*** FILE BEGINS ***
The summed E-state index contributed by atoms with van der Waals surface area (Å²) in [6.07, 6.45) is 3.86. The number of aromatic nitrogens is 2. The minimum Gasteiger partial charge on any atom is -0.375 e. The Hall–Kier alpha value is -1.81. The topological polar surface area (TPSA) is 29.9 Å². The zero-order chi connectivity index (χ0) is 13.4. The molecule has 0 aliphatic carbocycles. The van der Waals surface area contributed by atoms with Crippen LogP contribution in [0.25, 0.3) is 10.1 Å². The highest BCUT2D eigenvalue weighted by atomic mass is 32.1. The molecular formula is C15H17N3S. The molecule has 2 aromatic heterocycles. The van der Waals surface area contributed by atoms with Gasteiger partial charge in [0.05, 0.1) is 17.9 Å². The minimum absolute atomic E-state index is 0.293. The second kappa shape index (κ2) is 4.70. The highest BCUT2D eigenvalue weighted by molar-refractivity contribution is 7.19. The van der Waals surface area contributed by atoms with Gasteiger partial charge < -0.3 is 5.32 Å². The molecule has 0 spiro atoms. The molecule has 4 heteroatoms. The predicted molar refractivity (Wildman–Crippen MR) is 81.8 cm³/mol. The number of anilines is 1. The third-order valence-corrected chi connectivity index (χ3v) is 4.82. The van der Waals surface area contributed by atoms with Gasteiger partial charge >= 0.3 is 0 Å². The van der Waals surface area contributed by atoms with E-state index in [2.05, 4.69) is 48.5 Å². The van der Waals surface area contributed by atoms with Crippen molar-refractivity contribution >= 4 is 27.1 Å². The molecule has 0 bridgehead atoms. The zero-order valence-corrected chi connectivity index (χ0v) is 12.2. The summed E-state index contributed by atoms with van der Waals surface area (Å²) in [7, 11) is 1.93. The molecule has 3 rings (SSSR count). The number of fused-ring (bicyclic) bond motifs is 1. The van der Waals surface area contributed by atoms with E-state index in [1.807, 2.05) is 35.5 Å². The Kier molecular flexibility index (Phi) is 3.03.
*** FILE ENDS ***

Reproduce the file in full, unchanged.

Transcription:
The summed E-state index contributed by atoms with van der Waals surface area (Å²) in [6.07, 6.45) is 3.86. The number of aromatic nitrogens is 2. The minimum Gasteiger partial charge on any atom is -0.375 e. The Hall–Kier alpha value is -1.81. The topological polar surface area (TPSA) is 29.9 Å². The zero-order chi connectivity index (χ0) is 13.4. The molecule has 0 aliphatic carbocycles. The van der Waals surface area contributed by atoms with Crippen LogP contribution in [0.25, 0.3) is 10.1 Å². The highest BCUT2D eigenvalue weighted by atomic mass is 32.1. The molecular formula is C15H17N3S. The molecule has 2 aromatic heterocycles. The van der Waals surface area contributed by atoms with Gasteiger partial charge in [0.05, 0.1) is 17.9 Å². The minimum absolute atomic E-state index is 0.293. The second kappa shape index (κ2) is 4.70. The highest BCUT2D eigenvalue weighted by molar-refractivity contribution is 7.19. The van der Waals surface area contributed by atoms with Gasteiger partial charge < -0.3 is 5.32 Å². The molecule has 0 spiro atoms. The molecule has 4 heteroatoms. The predicted molar refractivity (Wildman–Crippen MR) is 81.8 cm³/mol. The number of anilines is 1. The third-order valence-corrected chi connectivity index (χ3v) is 4.82. The van der Waals surface area contributed by atoms with Gasteiger partial charge >= 0.3 is 0 Å². The van der Waals surface area contributed by atoms with E-state index in [2.05, 4.69) is 48.5 Å². The van der Waals surface area contributed by atoms with Crippen molar-refractivity contribution >= 4 is 27.1 Å². The molecule has 0 bridgehead atoms. The zero-order valence-corrected chi connectivity index (χ0v) is 12.2. The summed E-state index contributed by atoms with van der Waals surface area (Å²) in [7, 11) is 1.93. The molecule has 3 rings (SSSR count). The number of fused-ring (bicyclic) bond motifs is 1. The van der Waals surface area contributed by atoms with E-state index in [1.807, 2.05) is 35.5 Å². The Kier molecular flexibility index (Phi) is 3.03.